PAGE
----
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National Australia Bank (NAB) has announced this week that it will immediately put a stop to penalties incurred by farmers for defaulting on payments during the current period of drought.

Loans in rural areas are some of the riskiest for banks, and NAB has come under scrutiny for increasing pressure on farmers dealing with one of the worst droughts in recent times. The Royal Commission paid close attention to what the NAB was planning to implement.

With upcoming financial regulations expected to tighten in the wake of potential over-lending to those only able to service interest on the debt and other issues, every move by the major banks is under a microscope. Leaning in on such a politically sensitive area and removing a foundation stone for farmers considered vital to their local areas’ economy and livelihood would not be a wise decision.

NAB has therefore decided to offer discount loans to farmers struggling with debt. The Chief Executive of the bank, Andrew Thorburn, said in a speech that the NAB had “lost touch”, according to some findings that emerged from both the Royal Commission and other independent inquiries.

Already the largest lender to rural areas, NAB will now no longer be demanding interest if farmers miss repayments due to the lack of rainwater in the East of Australia and beyond. Wheat production fell to an eight-year low in 2018 as the drought began to take hold.

Farmers owning livestock are also struggling, as they must deal with culling thousands of cattle and sheep that they are currently unable to feed. This could well have a knock-on effect on food supplies in the surrounding areas, so more helpful economic measures will likely encourage solutions rather than engender further malaise.

Graincorp, Australia’s biggest handler of grains, had to release a profit warning back in May, while Nufarm, which produces fertilizers and pesticides, slashed its earnings guidance earlier this week.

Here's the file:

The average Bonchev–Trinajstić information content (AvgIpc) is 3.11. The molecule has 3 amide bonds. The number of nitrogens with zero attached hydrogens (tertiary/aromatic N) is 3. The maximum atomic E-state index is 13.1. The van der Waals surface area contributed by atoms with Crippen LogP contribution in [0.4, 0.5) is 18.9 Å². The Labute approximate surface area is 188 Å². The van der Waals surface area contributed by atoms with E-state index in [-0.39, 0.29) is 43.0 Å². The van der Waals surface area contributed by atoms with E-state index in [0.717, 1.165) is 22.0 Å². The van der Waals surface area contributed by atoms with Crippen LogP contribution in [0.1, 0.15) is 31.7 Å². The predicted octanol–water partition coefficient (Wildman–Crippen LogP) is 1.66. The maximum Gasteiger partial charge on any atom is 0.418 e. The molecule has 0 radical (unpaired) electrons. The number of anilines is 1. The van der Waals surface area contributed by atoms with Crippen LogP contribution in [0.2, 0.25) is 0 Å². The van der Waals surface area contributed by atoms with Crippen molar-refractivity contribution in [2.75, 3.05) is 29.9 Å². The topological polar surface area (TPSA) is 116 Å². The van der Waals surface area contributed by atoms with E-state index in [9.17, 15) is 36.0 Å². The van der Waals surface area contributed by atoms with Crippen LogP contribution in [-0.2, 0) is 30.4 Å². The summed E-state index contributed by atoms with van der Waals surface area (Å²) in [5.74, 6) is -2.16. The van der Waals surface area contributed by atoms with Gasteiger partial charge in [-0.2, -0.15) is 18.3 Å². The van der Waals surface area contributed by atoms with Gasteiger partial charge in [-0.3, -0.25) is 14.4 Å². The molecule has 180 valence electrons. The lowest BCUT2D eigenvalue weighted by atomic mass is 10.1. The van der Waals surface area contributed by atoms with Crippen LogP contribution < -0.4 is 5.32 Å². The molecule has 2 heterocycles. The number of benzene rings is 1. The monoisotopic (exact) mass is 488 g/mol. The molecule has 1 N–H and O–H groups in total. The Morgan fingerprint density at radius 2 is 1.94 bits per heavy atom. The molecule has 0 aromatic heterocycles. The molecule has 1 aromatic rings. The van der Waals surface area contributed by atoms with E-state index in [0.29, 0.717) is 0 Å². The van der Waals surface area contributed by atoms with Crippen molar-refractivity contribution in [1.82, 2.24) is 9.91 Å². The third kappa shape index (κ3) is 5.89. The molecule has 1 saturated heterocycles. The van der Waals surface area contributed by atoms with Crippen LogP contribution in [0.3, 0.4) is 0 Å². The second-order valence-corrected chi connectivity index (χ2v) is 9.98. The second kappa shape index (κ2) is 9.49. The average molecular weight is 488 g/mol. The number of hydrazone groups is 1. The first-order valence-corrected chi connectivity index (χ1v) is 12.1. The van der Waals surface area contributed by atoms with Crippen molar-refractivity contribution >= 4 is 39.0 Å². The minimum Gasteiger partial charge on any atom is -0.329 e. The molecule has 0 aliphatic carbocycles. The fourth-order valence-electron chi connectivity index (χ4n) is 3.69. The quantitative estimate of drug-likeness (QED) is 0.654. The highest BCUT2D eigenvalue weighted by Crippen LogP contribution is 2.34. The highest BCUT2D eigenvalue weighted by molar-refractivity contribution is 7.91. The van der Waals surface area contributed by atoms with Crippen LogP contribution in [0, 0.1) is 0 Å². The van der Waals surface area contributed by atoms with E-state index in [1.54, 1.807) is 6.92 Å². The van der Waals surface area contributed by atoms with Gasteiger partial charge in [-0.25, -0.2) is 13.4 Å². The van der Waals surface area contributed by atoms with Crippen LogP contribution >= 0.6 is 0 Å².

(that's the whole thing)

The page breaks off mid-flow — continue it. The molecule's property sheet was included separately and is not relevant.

NAB and other banks are facing sharper criticism and accusations of being out of touch, as reflected in Thorburn’s statement. As the Royal Commission looks to extend its reach to protect consumers and businesses from banking measures that could damage their bottom line, banks are facing a steady erosion of trust that they will have to find a way back from.

The Royal Commission has already released the findings from one inquiry, revealing that a farming couple from Queensland faced more than $2.6m in interest from NAB after they found themselves in arrears following periods of both drought and excessive rainfall. The cattle farmers then struggled to meet their $3.1m loan and immediately had to deal with large interest payments due to their initial pitfalls. 

Moves such as this are unlikely to endear banks to the public, and wide-scale reforms are likely.

Federal Government Minister for Agriculture David Littleproud welcomed NAB’s announcement: “This is fantastic news for Aussie farmers. One in three farmers bank with NAB, so this change has the potential to help a lot of families.” 

He went on to say that it is now time for other banks to follow suit and see this as an “investment in agriculture’s future.”